1.5 Why conduct research in the open?

Common Good

Now that we’ve explored how openness might impact on different research processes and practices, let’s explore why you might consider incorporating open practices into your research. For example, if you publically report on the progress of your research and your findings as the work progresses, your research might be exposed to a wider audience than if you waited to publish a final paper after you had finished your research project. Your work could also receive useful feedback and comments from others that help you develop your ideas and research plan.

You might decide that you want to release your findings more formally, e.g. write a journal article. PhD Comics has produced a video (8-9 minutes) called “Open Access Explained!” which gives useful background information and explanation of why open matters even more than before (Clue: the Internet and the massive increase in the cost of research publications). The video is available here.

As EIFL, who work with librarians in the developing world to promote digital literacy and who have a sub-project that promotes open access, succinctly describes it:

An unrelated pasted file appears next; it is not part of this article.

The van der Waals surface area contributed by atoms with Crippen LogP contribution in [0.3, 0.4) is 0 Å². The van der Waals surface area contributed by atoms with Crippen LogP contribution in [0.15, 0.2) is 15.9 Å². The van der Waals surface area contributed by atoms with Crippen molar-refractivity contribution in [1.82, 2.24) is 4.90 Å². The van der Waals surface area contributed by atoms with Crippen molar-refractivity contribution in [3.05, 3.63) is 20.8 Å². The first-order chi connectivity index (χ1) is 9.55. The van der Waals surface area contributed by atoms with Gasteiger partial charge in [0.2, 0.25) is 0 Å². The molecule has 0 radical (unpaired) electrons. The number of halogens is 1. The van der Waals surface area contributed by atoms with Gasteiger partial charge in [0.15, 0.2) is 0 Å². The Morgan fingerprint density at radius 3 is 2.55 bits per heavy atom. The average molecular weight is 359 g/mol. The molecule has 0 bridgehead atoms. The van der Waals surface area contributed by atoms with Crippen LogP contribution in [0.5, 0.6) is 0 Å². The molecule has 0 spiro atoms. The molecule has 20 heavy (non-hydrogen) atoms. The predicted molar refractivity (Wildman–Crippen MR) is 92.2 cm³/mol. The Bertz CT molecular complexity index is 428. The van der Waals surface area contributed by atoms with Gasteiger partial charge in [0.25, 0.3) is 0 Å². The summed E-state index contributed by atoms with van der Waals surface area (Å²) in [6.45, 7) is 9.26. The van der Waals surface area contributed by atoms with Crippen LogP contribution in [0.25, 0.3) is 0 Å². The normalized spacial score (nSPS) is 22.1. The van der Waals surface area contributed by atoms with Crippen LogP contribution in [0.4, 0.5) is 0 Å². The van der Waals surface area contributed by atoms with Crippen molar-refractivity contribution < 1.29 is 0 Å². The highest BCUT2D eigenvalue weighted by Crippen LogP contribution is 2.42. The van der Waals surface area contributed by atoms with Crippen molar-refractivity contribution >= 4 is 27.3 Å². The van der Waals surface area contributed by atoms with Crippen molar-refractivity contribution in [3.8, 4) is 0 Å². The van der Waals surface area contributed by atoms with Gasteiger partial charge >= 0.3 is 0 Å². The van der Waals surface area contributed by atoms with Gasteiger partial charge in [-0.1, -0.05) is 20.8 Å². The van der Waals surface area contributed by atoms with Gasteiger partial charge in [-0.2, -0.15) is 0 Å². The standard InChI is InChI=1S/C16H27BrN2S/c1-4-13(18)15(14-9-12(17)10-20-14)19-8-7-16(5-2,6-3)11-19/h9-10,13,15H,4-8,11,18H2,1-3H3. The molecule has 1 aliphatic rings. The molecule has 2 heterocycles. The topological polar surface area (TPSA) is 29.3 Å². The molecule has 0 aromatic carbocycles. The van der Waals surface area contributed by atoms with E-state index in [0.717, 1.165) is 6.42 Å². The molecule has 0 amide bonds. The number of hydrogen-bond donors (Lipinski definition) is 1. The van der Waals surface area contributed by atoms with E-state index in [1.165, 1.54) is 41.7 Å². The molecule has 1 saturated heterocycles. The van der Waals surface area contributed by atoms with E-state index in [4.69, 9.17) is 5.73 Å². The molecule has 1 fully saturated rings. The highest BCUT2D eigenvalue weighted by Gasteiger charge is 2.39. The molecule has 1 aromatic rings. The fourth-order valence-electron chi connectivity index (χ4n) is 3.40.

For researchers, open access brings increased visibility, usage and impact for their work. A number of studies have now been carried out on the effect of open access on citations to articles, showing the increased citation impact that open access can bring. Open access repositories also provide an excellent means for researchers to boost their online presence and raise their profile.” (Source)

EIFL have a full list of FAQ relating to open access available here.

Sharing and moving toward a more open model of research potentially has benefits for everyone. Open Economics have produced an article “The Benefits of Open Data…” which has wonderful examples of the way in which openness helps those in developing countries. In another article, which focuses on research in economics, Guo Xu presents “hard evidence” of the ways in which open research practices have helped those in developing countries, particularly in relation “…to reducing corruption and lowering the cost of information.”


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